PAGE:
George Whitefield: Early Years and Conversion
George Whitefield was the youngest son of Thomas Whitefield (1681–1716), the proprietor of the Bell Inn, at the time the finest hotel in Gloucester. George’s father died when he was two and he was raised by his mother, Elizabeth (c.1681–1751). His school record was unremarkable, save for a noticeable talent for acting. For a while during his teen years, when his older brother Richard took over the running of the inn, he worked as one of the servants. But his mother longed for something better for her son. Her persistence and the kindness of friends enabled him in November 1732 to enter Pembroke College, Oxford University. It was here in the following summer that he first met John Wesley (1703–1791) and his younger brother Charles (1707–1788), who were regularly meeting with a group of men known to history as “the Holy Club.” This was a company of ten or so men who were ardently trying to live religious lives in an extremely dissolute age.
Whitefield, like-minded and longing for spiritual companionship ever since coming up to Oxford, joined them. He engaged in numerous religious exercises such as fasting, praying regularly, attending public worship, and seeking to abstain from what were deemed worldly pleasures. Despite the evident zeal he brought to these religious activities he had no sense of peace with God or that God was satisfied with what he was doing.
Conversion came in the spring of 1735 after Charles Wesley had given him a copy of The Life of God in the Soul of Man (1677) by Henry Scougal (1650–1678), a Puritan and former Professor of Divinity at Aberdeen. This book was a frontal challenge to Whitefield’s ardent endeavour to create a righteous life that would merit God’s favour. Here is the way Whitefield recalled it many years later in a sermon that he preached in 1769:
I must bear testimony to my old friend Mr. Charles Wesley, he put a book into my hands, called, The Life of God in the Soul of Man, whereby God shewed me, that I must be born again, or be damned. …As a good writer [i.e. Scougal] says, a man may go to church, say his prayers, receive the Sacrament, and yet, my brethren, not be a Christian. How did my heart rise, how did my heart shudder, like a poor man that is afraid to look into his account-books, lest he should find himself a bankrupt: yet shall I burn that book, shall I throw it down, shall I put it by, or shall I search into it? I did [search it], and, holding the book in my hand, thus addressed the God of heaven and earth: Lord, if I am not a Christian, if I am not a real one, for Jesus Christ’s sake, shew me what Christianity is, that I may not be damned at last. I read a little further, and the cheat was discovered; O, says the author, they that know any thing of religion know it is a vital union with the Son of God, Christ formed in the heart; O what a ray of divine life did then break in upon my poor soul…
Awakened by this book to his need for the new birth, Whitefield passionately struggled to find salvation along the pathway of extreme asceticism but to no avail. Finally, when he had come to an end of his resources as a human being, God enabled him, in his words, “to lay hold on His dear Son by a living faith, and, by giving me the Spirit of adoption, to seal me, as I humbly hope, even to the day of everlasting redemption.” And, he went on, “oh! with what joy—joy unspeakable—even joy that was full of, and big with glory, was my soul filled…”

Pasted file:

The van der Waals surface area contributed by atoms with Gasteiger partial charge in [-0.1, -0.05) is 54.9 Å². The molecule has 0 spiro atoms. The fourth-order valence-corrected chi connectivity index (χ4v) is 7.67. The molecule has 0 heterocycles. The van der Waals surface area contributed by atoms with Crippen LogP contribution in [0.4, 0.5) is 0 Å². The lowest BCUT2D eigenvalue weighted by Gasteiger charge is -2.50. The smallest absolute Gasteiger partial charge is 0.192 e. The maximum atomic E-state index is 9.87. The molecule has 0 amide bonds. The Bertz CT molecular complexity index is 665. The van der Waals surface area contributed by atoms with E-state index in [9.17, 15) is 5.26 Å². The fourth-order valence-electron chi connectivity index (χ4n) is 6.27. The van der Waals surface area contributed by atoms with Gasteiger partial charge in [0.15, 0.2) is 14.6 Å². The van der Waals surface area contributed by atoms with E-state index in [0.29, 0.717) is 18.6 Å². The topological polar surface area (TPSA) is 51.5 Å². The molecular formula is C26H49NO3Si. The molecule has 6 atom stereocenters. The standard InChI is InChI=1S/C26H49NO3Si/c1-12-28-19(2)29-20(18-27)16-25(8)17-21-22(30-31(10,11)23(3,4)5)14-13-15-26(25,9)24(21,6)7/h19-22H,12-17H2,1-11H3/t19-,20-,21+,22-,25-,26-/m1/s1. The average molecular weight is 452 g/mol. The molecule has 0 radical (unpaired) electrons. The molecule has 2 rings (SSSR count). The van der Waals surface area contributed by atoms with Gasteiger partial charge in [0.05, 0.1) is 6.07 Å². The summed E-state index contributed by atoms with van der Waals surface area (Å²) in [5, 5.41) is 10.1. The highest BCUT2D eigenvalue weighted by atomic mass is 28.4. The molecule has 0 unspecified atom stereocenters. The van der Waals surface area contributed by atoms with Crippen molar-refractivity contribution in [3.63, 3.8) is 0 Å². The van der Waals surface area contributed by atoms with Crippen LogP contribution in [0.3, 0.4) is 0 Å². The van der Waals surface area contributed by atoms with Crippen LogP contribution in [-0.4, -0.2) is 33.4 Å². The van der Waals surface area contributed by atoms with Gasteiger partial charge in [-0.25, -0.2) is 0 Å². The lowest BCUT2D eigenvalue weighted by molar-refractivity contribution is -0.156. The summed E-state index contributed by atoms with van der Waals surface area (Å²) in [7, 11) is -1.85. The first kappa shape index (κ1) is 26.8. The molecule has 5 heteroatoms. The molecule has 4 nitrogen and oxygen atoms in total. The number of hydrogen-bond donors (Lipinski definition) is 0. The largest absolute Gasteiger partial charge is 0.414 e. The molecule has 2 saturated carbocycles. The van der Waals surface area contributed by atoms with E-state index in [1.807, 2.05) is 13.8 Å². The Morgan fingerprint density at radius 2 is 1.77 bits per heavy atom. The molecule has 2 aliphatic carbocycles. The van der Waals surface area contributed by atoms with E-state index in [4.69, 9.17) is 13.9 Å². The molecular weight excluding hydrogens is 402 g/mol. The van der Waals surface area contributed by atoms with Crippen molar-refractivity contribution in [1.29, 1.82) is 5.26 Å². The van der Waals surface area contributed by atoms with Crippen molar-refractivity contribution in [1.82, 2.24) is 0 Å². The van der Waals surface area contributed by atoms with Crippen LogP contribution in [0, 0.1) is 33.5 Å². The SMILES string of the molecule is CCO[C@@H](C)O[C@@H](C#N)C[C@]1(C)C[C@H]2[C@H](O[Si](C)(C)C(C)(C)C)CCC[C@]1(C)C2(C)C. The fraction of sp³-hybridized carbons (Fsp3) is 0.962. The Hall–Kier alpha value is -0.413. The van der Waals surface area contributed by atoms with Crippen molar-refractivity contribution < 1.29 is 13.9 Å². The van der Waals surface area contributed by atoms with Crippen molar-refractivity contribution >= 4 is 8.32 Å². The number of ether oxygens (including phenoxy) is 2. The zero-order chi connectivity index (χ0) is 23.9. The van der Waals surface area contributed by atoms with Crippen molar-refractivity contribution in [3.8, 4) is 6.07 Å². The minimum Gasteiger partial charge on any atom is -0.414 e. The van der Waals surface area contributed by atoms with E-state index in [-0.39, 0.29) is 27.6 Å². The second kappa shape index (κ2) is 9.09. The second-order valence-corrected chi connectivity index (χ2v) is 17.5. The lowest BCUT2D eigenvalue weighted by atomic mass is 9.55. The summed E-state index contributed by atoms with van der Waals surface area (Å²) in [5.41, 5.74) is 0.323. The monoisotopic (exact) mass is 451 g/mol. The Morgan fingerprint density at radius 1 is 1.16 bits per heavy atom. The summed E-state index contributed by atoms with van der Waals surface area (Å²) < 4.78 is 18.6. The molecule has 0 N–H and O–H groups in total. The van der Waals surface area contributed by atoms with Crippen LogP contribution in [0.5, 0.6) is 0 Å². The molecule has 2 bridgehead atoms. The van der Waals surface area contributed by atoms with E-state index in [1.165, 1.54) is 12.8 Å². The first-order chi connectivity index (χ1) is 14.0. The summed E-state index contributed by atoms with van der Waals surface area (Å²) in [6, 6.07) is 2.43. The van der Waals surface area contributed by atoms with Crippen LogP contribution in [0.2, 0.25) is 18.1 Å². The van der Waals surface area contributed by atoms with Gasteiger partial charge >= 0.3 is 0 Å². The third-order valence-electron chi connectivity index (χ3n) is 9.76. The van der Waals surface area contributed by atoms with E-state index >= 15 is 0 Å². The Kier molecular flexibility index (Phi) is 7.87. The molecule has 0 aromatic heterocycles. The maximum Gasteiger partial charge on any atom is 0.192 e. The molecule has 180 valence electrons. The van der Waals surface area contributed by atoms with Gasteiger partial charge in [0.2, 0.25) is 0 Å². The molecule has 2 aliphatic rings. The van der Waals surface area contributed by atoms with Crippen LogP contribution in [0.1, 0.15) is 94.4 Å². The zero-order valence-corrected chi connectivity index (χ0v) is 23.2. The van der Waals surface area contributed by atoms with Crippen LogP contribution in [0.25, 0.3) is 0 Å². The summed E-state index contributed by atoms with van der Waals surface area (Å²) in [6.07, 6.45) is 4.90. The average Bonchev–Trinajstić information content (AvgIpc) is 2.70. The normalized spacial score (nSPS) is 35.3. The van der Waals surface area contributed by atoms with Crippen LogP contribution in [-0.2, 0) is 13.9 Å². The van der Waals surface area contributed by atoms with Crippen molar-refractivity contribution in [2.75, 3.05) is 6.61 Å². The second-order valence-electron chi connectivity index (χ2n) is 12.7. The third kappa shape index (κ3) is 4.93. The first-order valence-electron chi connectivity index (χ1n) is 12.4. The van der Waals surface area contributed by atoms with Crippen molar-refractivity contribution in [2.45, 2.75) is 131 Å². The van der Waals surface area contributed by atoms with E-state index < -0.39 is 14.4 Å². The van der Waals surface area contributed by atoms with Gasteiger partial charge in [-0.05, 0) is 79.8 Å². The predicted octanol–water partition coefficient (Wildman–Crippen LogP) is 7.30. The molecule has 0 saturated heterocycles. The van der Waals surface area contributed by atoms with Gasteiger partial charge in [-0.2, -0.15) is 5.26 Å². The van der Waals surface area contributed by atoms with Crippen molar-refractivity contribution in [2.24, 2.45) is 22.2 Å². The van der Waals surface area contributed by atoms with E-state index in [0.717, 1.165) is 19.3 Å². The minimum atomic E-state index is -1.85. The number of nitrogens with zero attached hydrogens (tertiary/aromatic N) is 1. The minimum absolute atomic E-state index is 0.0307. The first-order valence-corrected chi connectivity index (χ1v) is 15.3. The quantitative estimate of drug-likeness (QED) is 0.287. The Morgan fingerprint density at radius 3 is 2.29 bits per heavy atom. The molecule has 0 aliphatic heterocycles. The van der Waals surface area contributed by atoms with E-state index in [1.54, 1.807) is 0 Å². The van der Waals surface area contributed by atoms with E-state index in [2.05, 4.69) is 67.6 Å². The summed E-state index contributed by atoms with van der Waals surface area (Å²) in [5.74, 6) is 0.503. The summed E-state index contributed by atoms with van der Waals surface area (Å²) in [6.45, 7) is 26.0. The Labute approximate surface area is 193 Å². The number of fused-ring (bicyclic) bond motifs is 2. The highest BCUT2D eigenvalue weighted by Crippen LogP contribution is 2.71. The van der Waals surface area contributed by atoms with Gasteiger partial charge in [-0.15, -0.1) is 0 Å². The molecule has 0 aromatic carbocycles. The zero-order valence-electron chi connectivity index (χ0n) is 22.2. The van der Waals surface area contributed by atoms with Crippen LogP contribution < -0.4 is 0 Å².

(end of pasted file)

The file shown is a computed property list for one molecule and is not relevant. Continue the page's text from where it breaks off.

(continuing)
Preaching in the Open Air
Soon Whitefield was preaching. When churches began to be barred to him because of his focus on the new birth and the need for regeneration—morality alone, he stressed, could not save anyone—he was not deterred. On Saturday, February 17, 1739, he made the decision to take to the open air and preach to a group of colliers in Kingswood, a coal-mining district on the outskirts of Bristol. These men with their families lived in squalor and utter degradation, squandering their lives in drink and violence. With no church nearby, they were quite ignorant of Christianity and its leading tenets. It was a key turning-point in not only his life but also in the history of the Church. From this point on Whitefield would relish and delight in his calling as an open-air preacher. He would preach in fields and foundries, in ships, cemeteries, and pubs, atop horses and even coffins, from stone walls and balconies, staircases and windmills. For instance, referring to his calling in a letter dated December 14, 1768, he wrote, “I love the open bracing air.” And the following year he could state: “It is good to go into the high-ways and hedges. Field-preaching, field-preaching for ever!”
Whitefield never confined his witnessing about Christ to preaching occasions. He took every opportunity to share his faith. “God forbid,” he once remarked, “I should travel with anybody a quarter of an hour without speaking of Christ to them.” On another occasion, during his sixth preaching tour of America, he happened to stay with a wealthy, though worldly, family in Southold on Long Island. The family discovered after the evangelist had left their home that he had written with a diamond ring on one of the windowpanes in the bedroom where he had slept, “One thing is needful”!